Interesting Questions, Facts and Information
- There are a total of 35 general entries. We are selecting 30 for display.
Interesting Questions, Facts, and Information
practically everything. From 'I Get a Kick Out of You', this famously contains a line about cocaine which was changed by many artists, but was sang with true style by the incomparable Ella.
sweet lips to kiss me goodnight. From 'From This Moment On' in 1951, the show was 'Out of this World'.
leave the shore. 'Will I worship you forever, isn't heaven forevermore', From the show 'Dubarry was a Lady'. Ella Fitzgerald sang this song beautifully.
cottonwood trees. 'Send me off forever, but I ask you please, don't fence me in'. From 'Don't Fence Me In', which appeared in the film 'Hollywood Canteen' in 1944.
an orchestra. 'And even the palms seem to be swaying'. From 'Begin the Beguine', a 1935 classic.
Furs. From the film 'High Society', in 1956, and was famously performed by Bing Crosby and Frank Sinatra.
|From the classic 'Night and Day' - 'There's and oh such a hungry, yearning, burning...........'?||Cole Porter Lyrics II
Inside of Me. Featured in the film 'The Gay Divorcee' with Rogers and Astaire. Performed by Fred in the film. The definitive Cole Porter song for me and the one that got me hooked.
|From 'Miss Otis Regrets' - 'She is sorry to be delayed, but last evening down in............she strayed'?||Cole Porter Lyrics II
Lover's Lane. I've only ever heard this sung by Ella Fitzgerald and it's always struck me as very tragic, but slightly tongue in cheek. She does it justice. It really shows Porter's talents as a lyricist.
|From 'I've Got You Under my Skin' - 'But each time I do, just the thought of you..........'?||Cole Porter Lyrics II
Makes me stop before I begin. From 1936 and featured in the film 'Born to Win'. A bit of a fave of mine. This has been performed by many including Frank Sinatra and Ella Fitzgerald.
Lies in slumber. From the film 'Rosalie' in 1937.
Judy Garland. Louis Armstrong also appeared in the film.
Sam and Bella Spewack. They originally approached him with the idea, but Cole was unsure about making a Shakespearean musical. After reading the original play (Taming of the Shrew), he decided it was feasible and signed on to the project.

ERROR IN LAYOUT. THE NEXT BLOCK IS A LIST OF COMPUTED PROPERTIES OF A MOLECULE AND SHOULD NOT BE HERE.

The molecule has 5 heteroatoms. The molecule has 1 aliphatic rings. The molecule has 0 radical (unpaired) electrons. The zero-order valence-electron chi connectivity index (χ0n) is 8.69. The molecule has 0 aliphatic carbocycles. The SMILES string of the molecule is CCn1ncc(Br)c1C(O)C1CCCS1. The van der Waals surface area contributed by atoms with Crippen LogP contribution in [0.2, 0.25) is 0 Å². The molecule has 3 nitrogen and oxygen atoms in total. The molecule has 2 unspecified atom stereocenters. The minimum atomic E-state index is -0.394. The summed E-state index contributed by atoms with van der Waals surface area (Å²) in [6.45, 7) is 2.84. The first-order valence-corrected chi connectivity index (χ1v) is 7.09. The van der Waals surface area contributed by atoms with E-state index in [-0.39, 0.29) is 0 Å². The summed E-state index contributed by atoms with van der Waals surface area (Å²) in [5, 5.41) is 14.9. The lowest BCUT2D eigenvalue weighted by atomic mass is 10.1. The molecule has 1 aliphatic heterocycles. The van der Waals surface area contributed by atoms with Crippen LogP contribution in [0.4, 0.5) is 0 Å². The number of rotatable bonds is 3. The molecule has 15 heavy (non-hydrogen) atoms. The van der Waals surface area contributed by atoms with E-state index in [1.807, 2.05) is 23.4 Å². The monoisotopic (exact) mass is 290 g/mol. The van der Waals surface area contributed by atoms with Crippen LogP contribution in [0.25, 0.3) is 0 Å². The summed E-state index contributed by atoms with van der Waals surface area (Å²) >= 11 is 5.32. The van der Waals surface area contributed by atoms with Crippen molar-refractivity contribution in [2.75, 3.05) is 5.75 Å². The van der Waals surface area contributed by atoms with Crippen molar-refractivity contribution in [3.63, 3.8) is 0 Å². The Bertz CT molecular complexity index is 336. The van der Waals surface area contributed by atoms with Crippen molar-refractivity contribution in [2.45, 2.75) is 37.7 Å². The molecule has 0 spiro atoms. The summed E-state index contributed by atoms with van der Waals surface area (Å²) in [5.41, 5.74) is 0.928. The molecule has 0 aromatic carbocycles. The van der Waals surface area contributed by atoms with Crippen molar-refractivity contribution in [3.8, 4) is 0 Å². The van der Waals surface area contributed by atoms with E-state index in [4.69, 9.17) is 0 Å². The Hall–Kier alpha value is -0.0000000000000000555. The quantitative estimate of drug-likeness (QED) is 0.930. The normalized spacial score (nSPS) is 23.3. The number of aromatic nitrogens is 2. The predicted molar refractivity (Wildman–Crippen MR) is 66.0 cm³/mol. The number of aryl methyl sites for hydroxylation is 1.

The Waldorf-Astoria. You can still see his piano there today in the main lobby.
Cary Grant. "Night and Day" (1946). When asked why Grant was portraying him instead of someone more reasonable like Fred Astaire, Cole said, "If given the chance to have Cary Grant play you, wouldn't you take it?"
You're The Top. This song reads like a consumer's checklist of 1930s desirables. Moving from the sublime (the eyes of Irene Bordoni) to the ridiculous (cellophane), it uses a wide range of imagery to convey its meaning.
Aladdin. The work remained unfinished and was intended for television.
Irving Berlin. Praising him for his simplicity, Cole regarded Berlin as the consummate songwriter.
Linda. Although he was a homosexual, Cole and Linda stayed married until her death.
Love For Sale. It seemed to refer to prostitution, a subject that 1930s censors frowned upon.
Paris and Venice. Interestingly enough, Cole brought the first speedboats to Venice's canals.
Anything Goes. The show featured Ethel Merman in the lead female role. Porter described her as the songwriter's ideal singer because of her rather loud style that guaranteed all of the lyrics were heard.
Yale. While at Yale, he wrote numerous songs that would become the football team's fight songs, including "Bingo, Eli Yale" and "Bulldog."
Indiana. The actual town was Peru, Indiana, where he was born into a rather privileged family before moving East to Worcester Academy for Boarding School.
Things from Cartier. The lyrics actually go "During Christmas holidays/I develop taking ways/And I'm not at all anti/Pretty things Santy/Brings from Cartier's." This is from...have a guess..."Anything Goes", my all- time favourite Porter show!
Hooray!. From the song "Always True to you, Darling" from the musical "Kiss Me Kate", which is a musical retelling of "The Taming of the Shrew".
"Can I believe that's what you mean?". This is from the song "There's No Cure Like Travel" from the musical "Anything Goes". One of the sailors is singing with his girlfriend, but he later adds he's "just wild about you, honey". She storms off anyway.